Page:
Lori Andrews’s book entitled I Know Who You Are and I Saw What You Did: Social Networks and the Death of Privacy, will be published in paperback by the Free Press, a division of Simon and Schuster, in January 2013.
Evelyn Brody had two pieces published: Sunshine and Shadows on Charity Governance: Public Disclosure as a Regulatory Tool, 12 Fla. Tax Rev. 183 (2012) (a substantially similar version appears at pages 175-206 of the proceedings of the 2011 Internal Revenue Service Research Conference, “New Perspectives on Tax Administration” (2012)); and How Public Is Private Philanthropy? Separating Reality from Myth (Philanthropy Roundtable Monograph, Washington, D.C.: 2d ed. Feb. 2012), at http://www.philanthropyroundtable.org/file_uploads/How_Public_Is_Private_Philanthropy.pdf (with John Tyler).
Christopher Buccafusco has two forthcoming articles: What’s a Name Worth?: Valuing Attribution in Intellectual Property Law, Boston Univ. Law Review (forthcoming 2013) (with Christopher Sprigman and Zachary Burns); and Do Bad Things Happen When Works Enter the Public Domain?: Empirical Tests of Copyright Term Extension, Berkeley Technology Law Journal (forthcoming 2013) (with Paul Heald).
Wendy Netter Epstein‘s paper, Contract Theory and the Failures of Public-Private Contracting, has been accepted for publication by the Cardozo Law Review.
Steven Harris‘s article, Perfecting and Maintaining Perfection in Article 9 Security Interests under the 2010 Amendments (with Jason Kilborn and Margit Livingston), was published in the summer 2012 DePaul Business & Commercial Law Journal as part of a symposium on “Recent Developments in UCC Article 9.”
Todd Haugh‘s article, Can the CEO Learn from the Condemned? The Application of Capital Mitigation Strategies to White Collar Cases, was recently published by American University Law Review.
Steven Heyman‘s article, To Drink the Cup of Fury: Funeral Picketing, Public Discourse, and the First Amendment, is being published this month in the Connecticut Law Review.
Valerie Gutmann Koch‘s paper Unique Proposals for Limiting Legal Liability and Encouraging Adherence to Ventilator Allocation Guidelines in an Influenza Pandemic will be published in the DePaul Journal of Health Care Law in early 2013.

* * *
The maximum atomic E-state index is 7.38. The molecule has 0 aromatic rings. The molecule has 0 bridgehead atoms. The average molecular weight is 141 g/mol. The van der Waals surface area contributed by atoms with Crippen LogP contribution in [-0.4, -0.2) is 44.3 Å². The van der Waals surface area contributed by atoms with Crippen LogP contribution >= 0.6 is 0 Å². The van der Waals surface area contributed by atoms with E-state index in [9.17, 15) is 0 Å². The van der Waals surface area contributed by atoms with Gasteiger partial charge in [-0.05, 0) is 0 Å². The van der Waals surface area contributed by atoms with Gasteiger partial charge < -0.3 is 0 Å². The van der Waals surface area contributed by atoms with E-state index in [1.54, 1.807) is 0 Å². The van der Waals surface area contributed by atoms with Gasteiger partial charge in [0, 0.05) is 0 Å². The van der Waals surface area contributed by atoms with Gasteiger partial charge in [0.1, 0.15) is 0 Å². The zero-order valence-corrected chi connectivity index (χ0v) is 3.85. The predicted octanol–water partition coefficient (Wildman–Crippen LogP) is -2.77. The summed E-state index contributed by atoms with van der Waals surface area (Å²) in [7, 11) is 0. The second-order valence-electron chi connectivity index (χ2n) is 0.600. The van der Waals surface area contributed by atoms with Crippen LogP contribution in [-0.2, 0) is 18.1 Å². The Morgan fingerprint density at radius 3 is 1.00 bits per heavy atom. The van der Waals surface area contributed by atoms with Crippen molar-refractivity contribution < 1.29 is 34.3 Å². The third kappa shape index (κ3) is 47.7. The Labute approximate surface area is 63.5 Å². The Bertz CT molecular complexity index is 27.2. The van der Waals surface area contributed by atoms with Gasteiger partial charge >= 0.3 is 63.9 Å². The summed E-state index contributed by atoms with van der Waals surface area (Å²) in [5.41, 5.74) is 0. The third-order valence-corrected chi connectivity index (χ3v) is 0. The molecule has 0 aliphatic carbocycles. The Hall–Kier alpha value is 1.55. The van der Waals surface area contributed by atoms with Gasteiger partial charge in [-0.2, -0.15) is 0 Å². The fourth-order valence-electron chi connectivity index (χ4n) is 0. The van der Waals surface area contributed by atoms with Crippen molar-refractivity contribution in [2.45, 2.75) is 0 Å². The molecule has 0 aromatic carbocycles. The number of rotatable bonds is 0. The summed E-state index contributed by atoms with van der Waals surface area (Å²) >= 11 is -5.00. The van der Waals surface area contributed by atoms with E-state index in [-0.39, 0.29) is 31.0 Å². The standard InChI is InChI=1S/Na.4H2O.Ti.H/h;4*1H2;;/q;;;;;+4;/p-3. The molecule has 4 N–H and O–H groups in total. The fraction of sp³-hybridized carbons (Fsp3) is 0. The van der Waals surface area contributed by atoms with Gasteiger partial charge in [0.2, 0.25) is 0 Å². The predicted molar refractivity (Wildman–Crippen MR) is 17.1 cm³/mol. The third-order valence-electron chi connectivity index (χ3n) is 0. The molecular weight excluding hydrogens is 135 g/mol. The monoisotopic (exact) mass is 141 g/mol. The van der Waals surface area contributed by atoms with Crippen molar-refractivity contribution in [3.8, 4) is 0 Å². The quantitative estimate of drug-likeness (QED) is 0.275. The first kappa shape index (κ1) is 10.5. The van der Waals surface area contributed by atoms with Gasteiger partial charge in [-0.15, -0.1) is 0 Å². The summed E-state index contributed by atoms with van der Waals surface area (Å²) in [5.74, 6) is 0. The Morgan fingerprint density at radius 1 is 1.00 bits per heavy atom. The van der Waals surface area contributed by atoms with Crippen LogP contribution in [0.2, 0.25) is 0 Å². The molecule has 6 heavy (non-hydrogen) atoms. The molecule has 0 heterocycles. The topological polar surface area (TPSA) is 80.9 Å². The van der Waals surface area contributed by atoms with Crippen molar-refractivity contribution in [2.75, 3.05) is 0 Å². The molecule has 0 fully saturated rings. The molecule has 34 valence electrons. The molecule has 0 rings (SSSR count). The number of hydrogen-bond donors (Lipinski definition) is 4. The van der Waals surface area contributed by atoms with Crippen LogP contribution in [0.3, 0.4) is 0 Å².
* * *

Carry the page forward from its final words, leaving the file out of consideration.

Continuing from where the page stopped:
Laurie Leader updated two volumes of Matthew Bender’s Current Legal Forms on Stock Options and Other Incentives and on Employment and Compensation Agreements, for which she is the revision author. She also wrote an article for Professor Henry Perritt‘s 2012 edition of Employment Law Update entitled Extending Overtime Protections to White-Collar Workers Otherwise Known as the ‘New Working Class.’
David Schwartz has three forthcoming articles: Standards of Proof in Civil Litigation: An Experiment from Patent Law, in the Harvard Journal of Law & Technology (with Christopher Seaman); The End of an Epithet: An Exploration of the Use of Legal Scholarship in Intellectual Property Decisions, in 50 Houston Law Review‘s forthcoming symposium issue (with Lee Petherbridge); and The Rise of Contingent Fee Representation in Patent Litigation, in the Alabama Law Review.
Professor Schwartz also has two recently-published articles: An Empirical Assessment of the Supreme Court’s Use of Legal Scholarship, 106 Nw. U. L. Rev. 995 (2012) (with Lee Petherbridge); and Analyzing the Role of Non-Practicing Entities in the Patent System, 56 Intell. Asset Mgmt. 10 (Nov. 2012).
Joan Steinman has completed her submission of the 2013 Pocket Parts to volumes 14B and C of Wright & Miller’s Federal Practice and Procedure treatise.
Dan Tarlock‘s Hydro Law and the Future of Hydroelectric Power Generation in the United States will be published by the Vanderbilt Law Review in November.